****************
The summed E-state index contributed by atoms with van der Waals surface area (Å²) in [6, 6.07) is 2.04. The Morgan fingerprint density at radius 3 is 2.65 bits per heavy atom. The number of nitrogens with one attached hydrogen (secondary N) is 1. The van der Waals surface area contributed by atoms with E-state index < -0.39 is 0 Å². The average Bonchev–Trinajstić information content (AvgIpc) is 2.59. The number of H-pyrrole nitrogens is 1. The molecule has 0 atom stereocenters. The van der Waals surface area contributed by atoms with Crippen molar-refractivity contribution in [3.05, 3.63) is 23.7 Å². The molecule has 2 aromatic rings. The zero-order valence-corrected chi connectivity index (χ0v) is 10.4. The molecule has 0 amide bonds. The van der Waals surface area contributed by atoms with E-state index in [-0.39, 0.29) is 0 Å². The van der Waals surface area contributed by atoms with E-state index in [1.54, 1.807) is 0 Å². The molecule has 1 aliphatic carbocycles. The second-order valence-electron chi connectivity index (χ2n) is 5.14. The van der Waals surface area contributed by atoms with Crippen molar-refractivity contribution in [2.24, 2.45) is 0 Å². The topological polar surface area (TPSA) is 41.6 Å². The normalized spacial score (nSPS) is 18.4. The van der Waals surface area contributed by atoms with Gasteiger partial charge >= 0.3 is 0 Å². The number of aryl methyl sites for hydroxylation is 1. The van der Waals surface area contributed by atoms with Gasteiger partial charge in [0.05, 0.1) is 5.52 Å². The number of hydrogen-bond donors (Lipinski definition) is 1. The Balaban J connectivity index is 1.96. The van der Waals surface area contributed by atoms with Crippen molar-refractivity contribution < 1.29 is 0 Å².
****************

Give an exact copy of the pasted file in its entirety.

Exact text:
The summed E-state index contributed by atoms with van der Waals surface area (Å²) in [6, 6.07) is 2.04. The Morgan fingerprint density at radius 3 is 2.65 bits per heavy atom. The number of nitrogens with one attached hydrogen (secondary N) is 1. The van der Waals surface area contributed by atoms with E-state index < -0.39 is 0 Å². The average Bonchev–Trinajstić information content (AvgIpc) is 2.59. The number of H-pyrrole nitrogens is 1. The molecule has 0 atom stereocenters. The van der Waals surface area contributed by atoms with Crippen molar-refractivity contribution in [3.05, 3.63) is 23.7 Å². The molecule has 2 aromatic rings. The zero-order valence-corrected chi connectivity index (χ0v) is 10.4. The molecule has 0 amide bonds. The van der Waals surface area contributed by atoms with E-state index in [-0.39, 0.29) is 0 Å². The van der Waals surface area contributed by atoms with E-state index in [1.54, 1.807) is 0 Å². The molecule has 1 aliphatic carbocycles. The second-order valence-electron chi connectivity index (χ2n) is 5.14. The van der Waals surface area contributed by atoms with Crippen molar-refractivity contribution in [2.24, 2.45) is 0 Å². The topological polar surface area (TPSA) is 41.6 Å². The normalized spacial score (nSPS) is 18.4. The van der Waals surface area contributed by atoms with Gasteiger partial charge >= 0.3 is 0 Å². The number of aryl methyl sites for hydroxylation is 1. The van der Waals surface area contributed by atoms with Gasteiger partial charge in [0.05, 0.1) is 5.52 Å². The number of hydrogen-bond donors (Lipinski definition) is 1. The Balaban J connectivity index is 1.96. The van der Waals surface area contributed by atoms with Crippen molar-refractivity contribution < 1.29 is 0 Å².